Unitarian Hymnal Sing-along

In which Kathryn attempts to sing a different song everyday from the Unitarian Universalist hymnal, 'Singing the Living Tradition'. Earlier posts are based on songs from the Reader's Digest songbooks she found at yard sales as a child, including: 'Reader's Digest Treasury of Best Loved Songs', 'Reader's Digest Family Songbook', and 'Reader's Digest Family Songbook of Faith and Joy'. Bonus Folk song material from: 'Folk Song USA', by John and Alan Lomax.

10 October 2005


I thought I would say something about how this song is very dull and predictable, text-wise, and it is. But it's the toughest song that I've had to learn, thus-far, and that made it feel a lot more interesting in the end. Although I sang this through initially this morning, I'm too tired now to figure out at the moment whether it was tough because it's poorly composed, or only because the harmonies aren't quite as predictable as the other songs I've done this far.

Do I want things to be predictable, or not? There's certainly a comfort in predictability, but I scorn a total lack of variety when I find that sorry situation. I also get concerned about needing too much predictability, because I know that as I get older it will be more important to maintain some level of change, challenge the mind, stave off Alzheimer's and all that. Use it or lose it. And since I'm planning on living to be 112 (I enjoyed the US Bicentennial so much at 10, I decided then that I wanted to stick around for the Tricentennial, then have a little of a graceful decline), and I want to be in good shape for my live interviews at 110, well, I'd better get into the good habit of tying my shoes differently every so often now. Use my non-dominate hand, learn a few new languages, take up the cello even (just when I thought I was saving that for my *next* life). And if I'm planning to live another 70 years or so, well then, that puts things into perspective. I've got plenty of time to put out my next album, throw a complete set of useable plates on a potter's wheel, and finish a few quilts.

On the other hand: Tonight I just came in from a viewing for a client of mine. She led a long and full life, ninety-plus years. I worked on her for the last time a few weeks ago, though I never would have suspected that would be the case then. One of her younger relatives put together a fabulous photo collage that showed her living her long life very fully indeed. It was great to see that, since I've only seen and heard about bits of her end game. I've also been thinking a bit lately about another client of mine that died almost two years ago now, near Halloween. She was 36, and found out about her terminal cancer only about 7 months before her death. I met her a couple months after that nasty surprise, and I will forever regret never being able just to hang out with her, have a glass of wine, talk about parenting and music and life, ordinary, non-traumatic stuff. I remember her talking about how hard it was to shop for a new book to read, because she knew that she'd be reading a very finite number of books now. She also had lived a very full life, by being very strong willed and determined to do what she wanted, way before she knew that her time here would be limited more than average. It's a small blessing for the people that will always regret that she's not still around.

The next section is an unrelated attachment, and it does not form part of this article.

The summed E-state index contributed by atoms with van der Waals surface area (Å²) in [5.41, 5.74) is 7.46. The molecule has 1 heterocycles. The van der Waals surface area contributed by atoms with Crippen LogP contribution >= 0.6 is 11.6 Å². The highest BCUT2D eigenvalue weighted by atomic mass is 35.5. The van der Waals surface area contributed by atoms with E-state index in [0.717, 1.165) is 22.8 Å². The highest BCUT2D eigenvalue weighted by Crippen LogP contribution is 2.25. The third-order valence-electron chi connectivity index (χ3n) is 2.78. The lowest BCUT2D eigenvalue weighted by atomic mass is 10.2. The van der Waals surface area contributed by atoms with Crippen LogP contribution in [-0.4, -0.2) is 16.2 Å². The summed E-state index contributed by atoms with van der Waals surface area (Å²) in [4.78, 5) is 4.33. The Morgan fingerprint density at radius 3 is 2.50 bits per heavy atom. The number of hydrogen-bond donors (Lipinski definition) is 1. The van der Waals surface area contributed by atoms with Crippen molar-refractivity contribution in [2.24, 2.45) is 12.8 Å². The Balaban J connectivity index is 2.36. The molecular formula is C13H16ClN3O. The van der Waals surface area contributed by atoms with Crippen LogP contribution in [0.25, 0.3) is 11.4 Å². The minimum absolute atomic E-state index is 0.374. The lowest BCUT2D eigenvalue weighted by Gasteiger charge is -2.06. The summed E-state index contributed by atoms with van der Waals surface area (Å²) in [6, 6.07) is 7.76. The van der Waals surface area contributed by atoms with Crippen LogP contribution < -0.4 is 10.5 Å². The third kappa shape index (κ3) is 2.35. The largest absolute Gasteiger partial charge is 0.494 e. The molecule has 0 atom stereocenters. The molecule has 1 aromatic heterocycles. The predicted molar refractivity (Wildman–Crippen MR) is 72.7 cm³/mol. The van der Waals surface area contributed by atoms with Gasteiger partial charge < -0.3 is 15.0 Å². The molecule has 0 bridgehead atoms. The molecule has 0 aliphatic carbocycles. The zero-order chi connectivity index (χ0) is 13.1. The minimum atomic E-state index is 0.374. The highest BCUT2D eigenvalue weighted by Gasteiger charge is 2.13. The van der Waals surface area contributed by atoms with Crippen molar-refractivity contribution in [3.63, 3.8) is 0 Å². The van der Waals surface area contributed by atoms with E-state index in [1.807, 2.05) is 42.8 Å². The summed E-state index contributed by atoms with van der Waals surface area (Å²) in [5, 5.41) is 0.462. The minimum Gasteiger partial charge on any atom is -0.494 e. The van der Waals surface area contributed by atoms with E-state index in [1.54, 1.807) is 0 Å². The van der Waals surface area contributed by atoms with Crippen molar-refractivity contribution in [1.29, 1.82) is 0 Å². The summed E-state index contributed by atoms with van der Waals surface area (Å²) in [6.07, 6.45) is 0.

I don't know how much time I have here. But whether I'm going to meet my age goal, and need to keep active to keep sharp for my moment of old lady fame, or whether my time will be up around the next bend and I need to get everything in in the short term--either way, now is the time to do it. Whatever 'it' is. Be cool, be here, be with the ones I love, take care of the business that makes life feel good. Spread joy, peace, or kindness when I can. Make music, dance, enjoy, smile.


At 1:57 PM, Anonymous Anonymous said...

Eat Beets!!


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